As further support for our determination, we note that, were we to agree with the dissent, a person stopped by the police on suspicion of driving while intoxicated could refuse without consequence to submit to field sobriety tests and a chemical test if he or she happened to be represented by counsel on pending charges or, indeed, if he or she simply asked for an attorney. Because under those circumstances the right to counsel previously would have attached or would thereby be invoked upon the request for an attorney, the refusal of the suspect to consent to the tests could not be used against him or her at trial, thus making it virtually impossible in many cases for the prosecution to obtain a conviction. Although the suspect, by virtue of operating a vehicle in New York State, may under certain conditions be deemed to have consented to a chemical test (see Vehicle and Traffic Law § 1194 [2] [a] [1]), state law cannot, of course, override constitutional provisions, including the right to counsel. We thus cannot agree with the dissent's conclusion, which, in our view, stems from an overly broad interpretation of the right to counsel in the Fifth Amendment context and could have far-reaching consequences.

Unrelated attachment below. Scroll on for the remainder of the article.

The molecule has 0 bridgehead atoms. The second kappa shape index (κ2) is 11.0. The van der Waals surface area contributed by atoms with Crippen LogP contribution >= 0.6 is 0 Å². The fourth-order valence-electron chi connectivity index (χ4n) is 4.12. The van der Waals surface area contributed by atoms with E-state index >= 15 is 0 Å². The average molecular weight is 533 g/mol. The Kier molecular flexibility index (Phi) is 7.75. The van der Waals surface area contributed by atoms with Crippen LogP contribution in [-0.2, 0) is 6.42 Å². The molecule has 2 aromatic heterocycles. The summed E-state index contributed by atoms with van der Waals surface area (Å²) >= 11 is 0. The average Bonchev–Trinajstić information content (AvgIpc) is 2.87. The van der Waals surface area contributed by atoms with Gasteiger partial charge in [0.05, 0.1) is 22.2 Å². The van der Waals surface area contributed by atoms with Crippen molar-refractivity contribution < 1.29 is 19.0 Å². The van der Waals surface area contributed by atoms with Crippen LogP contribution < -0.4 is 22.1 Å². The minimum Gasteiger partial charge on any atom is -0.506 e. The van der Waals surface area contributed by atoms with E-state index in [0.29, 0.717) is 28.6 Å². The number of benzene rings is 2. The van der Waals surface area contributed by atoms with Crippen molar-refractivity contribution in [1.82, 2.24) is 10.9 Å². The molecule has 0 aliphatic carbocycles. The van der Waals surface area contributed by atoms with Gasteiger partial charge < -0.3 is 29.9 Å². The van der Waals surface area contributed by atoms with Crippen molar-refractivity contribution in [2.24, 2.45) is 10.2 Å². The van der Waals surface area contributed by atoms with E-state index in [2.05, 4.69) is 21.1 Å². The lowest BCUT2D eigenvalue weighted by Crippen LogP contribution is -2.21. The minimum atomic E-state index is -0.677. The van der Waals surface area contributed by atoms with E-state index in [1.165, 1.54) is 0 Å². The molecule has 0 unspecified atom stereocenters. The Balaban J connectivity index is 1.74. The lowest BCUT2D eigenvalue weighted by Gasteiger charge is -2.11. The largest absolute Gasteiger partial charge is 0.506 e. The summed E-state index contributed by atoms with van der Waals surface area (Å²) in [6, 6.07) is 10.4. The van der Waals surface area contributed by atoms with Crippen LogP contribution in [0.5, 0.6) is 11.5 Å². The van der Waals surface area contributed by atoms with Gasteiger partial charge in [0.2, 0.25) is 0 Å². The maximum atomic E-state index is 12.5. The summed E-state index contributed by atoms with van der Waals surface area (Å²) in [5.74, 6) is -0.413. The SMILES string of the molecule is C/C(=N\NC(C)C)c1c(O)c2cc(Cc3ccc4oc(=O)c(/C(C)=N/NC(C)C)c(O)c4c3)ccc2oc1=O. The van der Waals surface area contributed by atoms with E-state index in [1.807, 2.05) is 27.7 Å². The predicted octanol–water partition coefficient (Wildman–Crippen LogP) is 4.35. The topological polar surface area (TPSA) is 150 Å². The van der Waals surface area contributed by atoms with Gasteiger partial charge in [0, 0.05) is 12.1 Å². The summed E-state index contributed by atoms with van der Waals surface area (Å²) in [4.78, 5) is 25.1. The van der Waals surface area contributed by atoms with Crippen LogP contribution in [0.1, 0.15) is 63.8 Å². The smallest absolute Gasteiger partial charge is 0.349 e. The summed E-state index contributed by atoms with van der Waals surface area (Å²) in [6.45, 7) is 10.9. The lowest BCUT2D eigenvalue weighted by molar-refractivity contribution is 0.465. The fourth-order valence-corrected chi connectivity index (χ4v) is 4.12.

We reject the further contentions of defendant that the evidence is legally insufficient to support the conviction and that the verdict is against the weight of the evidence. Clothing worn by the perpetrator was found by the police in the backyard of a residence approximately 200 yards from the scene of the robbery, including the knitted cap with the DNA matching that of defendant. In addition, defendant's girlfriend was observed near the scene of the robbery shortly after the crime was committed, and she and defendant were seen walking together approximately a half mile from the crime scene less than an hour later. Finally, defendant matched the general description of the perpetrator, whose face was covered by clothing during the robbery. Viewing the evidence in the light most favorable to the People (see People v Contes, 60 NY2d 620, 621), we conclude that there is a valid line of reasoning and permissible inferences to support the jury's finding that defendant committed the robbery based on the evidence presented at trial (see generally People v Bleakley, 69 NY2d 490, 495). In addition, viewing the evidence in light of the elements of the crime as charged to the jury (see People v Danielson, 9 NY3d 342, 349), we conclude that the verdict is not against the weight of the evidence (see generally Bleakley, 69 NY2d at 495).